Parisian Living

Ice Cold Drinks in Paris: The Search for Cool Cocktails

by Forest Collins

Forest Collins, the savvy writer behind discriminating Paris cocktail blog 52 Martinis, shares with us here her frustrations with France’s strange aversion to H2O’s solid incarnation. She also has the low-down on where to go for seriously refreshing cocktails. Hint: it’s not your corner bistrot.

Cocktails Paris: Search for ice cold, Quinn.anya

As an American expat in Paris, the question I get most often is: What do you miss most about home?  Honestly, this question usually stumps me.

While, of course I miss friends, they come frequently for visits, so it’s less of an issue. In a pinch I can find a reasonable substitute for many of the readily available items from the U.S. that I might miss.  If not, said stream of friends usually keep me in a steady supply of goods and sundries that evade me here.  But, there’s one thing I can’t ask even my nearest and dearest to lug over in a suitcase: Frozen water.  Yes, you heard correctly.  The thing I miss most about the US is ice.

When I’m back home, I get a special thrill out of sitting down to a table from the grungiest of roadside diners to the fanciest of upscale eateries and immediately being served a large glass of water full of sparkly, playfully tinkling, cold-making ice!  While, in France, you’re lucky to get a small votive candle holder full of warm tap water after asking…twice.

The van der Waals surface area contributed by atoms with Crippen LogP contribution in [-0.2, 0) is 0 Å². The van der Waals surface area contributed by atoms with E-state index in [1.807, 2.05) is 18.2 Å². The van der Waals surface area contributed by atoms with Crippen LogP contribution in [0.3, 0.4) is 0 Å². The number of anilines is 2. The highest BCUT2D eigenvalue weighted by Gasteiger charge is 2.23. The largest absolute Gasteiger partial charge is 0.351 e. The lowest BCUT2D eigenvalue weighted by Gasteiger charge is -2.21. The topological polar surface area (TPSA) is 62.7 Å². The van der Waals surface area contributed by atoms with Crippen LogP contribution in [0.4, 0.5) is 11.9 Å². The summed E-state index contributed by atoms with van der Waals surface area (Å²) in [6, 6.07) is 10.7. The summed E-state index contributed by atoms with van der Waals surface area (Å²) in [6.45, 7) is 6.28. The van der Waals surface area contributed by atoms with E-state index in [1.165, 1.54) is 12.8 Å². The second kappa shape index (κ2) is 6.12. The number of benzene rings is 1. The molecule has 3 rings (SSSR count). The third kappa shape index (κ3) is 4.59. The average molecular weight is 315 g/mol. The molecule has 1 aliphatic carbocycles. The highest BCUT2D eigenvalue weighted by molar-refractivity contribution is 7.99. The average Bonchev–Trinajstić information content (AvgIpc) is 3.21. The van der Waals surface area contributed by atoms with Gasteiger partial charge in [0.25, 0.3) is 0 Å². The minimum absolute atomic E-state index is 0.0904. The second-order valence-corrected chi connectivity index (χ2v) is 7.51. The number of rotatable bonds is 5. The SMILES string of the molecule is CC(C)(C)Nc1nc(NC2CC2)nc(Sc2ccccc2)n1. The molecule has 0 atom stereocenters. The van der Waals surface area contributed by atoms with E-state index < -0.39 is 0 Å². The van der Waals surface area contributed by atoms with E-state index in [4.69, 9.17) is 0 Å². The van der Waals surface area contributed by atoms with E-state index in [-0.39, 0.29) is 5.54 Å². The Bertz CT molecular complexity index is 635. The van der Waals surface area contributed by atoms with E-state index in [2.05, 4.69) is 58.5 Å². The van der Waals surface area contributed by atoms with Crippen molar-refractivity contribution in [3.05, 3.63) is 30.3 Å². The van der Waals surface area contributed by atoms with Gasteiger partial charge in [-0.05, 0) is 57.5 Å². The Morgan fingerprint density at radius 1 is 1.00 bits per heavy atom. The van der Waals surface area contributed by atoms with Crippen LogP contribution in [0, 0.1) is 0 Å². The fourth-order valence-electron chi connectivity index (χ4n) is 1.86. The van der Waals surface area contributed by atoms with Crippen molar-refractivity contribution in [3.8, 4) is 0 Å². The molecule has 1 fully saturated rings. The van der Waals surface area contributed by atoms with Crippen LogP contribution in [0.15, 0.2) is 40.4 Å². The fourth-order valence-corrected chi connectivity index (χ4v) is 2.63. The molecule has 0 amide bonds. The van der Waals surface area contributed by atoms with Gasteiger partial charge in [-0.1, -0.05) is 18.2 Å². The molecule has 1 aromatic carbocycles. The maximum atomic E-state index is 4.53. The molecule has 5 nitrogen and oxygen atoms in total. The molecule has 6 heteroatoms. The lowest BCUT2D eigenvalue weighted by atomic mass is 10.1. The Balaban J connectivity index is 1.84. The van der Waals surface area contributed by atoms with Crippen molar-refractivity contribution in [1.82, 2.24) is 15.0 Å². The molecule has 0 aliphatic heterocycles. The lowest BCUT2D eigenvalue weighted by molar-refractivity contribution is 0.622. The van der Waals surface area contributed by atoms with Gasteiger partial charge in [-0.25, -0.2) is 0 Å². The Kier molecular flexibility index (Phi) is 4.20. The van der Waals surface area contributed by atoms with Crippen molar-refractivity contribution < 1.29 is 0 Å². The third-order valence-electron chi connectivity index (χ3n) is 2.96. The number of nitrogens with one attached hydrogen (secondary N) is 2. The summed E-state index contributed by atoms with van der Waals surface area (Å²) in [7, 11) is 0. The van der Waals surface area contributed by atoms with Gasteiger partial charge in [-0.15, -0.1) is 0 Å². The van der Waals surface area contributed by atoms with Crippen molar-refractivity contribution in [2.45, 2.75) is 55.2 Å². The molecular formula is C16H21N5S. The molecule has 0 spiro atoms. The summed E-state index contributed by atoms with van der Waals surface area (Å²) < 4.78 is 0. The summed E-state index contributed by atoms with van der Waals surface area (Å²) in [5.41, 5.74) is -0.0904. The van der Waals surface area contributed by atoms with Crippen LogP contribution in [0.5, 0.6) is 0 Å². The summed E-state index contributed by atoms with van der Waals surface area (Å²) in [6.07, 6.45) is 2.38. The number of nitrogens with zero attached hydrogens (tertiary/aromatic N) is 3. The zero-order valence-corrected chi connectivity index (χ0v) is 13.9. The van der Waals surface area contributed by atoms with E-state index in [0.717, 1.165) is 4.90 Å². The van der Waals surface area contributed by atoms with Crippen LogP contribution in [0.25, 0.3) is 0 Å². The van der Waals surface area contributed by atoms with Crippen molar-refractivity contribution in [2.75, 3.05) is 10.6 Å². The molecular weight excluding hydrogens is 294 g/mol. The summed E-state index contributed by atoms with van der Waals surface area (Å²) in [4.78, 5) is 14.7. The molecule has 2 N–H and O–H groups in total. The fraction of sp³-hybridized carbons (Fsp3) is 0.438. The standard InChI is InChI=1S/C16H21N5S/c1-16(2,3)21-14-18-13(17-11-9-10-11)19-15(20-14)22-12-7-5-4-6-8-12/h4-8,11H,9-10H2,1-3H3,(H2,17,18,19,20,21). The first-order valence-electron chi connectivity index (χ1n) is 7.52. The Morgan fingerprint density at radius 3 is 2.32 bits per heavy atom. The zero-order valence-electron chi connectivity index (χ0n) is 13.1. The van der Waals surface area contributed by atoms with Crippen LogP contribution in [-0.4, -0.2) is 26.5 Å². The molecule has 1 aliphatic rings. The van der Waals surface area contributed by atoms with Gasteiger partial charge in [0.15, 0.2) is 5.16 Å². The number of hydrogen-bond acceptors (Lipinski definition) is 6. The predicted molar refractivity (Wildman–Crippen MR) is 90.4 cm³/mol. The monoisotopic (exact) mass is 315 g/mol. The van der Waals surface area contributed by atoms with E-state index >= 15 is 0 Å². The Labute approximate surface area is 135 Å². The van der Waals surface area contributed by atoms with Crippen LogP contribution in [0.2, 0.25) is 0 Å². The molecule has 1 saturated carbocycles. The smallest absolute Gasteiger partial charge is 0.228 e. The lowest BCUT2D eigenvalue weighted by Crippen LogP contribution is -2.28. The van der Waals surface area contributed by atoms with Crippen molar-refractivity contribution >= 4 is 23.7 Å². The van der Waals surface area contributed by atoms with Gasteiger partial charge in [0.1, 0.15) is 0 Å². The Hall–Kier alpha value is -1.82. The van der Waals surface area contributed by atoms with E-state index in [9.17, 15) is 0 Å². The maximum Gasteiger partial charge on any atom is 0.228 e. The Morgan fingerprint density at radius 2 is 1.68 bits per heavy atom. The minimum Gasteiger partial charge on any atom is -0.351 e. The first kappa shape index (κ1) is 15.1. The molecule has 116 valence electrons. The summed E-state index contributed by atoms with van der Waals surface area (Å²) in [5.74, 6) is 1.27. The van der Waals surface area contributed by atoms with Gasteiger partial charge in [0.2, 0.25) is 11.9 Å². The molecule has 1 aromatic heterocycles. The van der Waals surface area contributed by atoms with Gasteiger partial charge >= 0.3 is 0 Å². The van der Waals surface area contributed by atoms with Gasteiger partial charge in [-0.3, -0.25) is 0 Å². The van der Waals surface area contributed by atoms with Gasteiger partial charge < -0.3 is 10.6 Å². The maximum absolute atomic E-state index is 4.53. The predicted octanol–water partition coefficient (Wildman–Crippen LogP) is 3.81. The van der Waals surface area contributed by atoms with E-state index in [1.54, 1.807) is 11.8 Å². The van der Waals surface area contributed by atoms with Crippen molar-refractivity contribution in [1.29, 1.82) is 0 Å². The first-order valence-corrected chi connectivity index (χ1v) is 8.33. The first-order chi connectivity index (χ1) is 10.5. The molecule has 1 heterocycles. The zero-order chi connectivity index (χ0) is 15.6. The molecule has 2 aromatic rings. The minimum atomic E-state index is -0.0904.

Cocktails in Paris: Search for Ice cold drinksMalias

And, this epidemic goes beyond commercial establishments into the very hearts of homes nationwide. On trips to Seattle, I play with my friends’ automatic ice makers, spewing out cube after magically chilly cube, delighted by this largesse.  In France, you’d be lucky to find a freezer containing ice trays.  You’re even luckier if they’ve been filled prior to putting them in. My least favorite are the homes that use those thin blue disposable plastic bubble-infested bags for home ice-making.  I find these about as about as effective as scrunching up a plastic sack from the grocery store, immersing it in a bowl of water and sticking it in the freezer.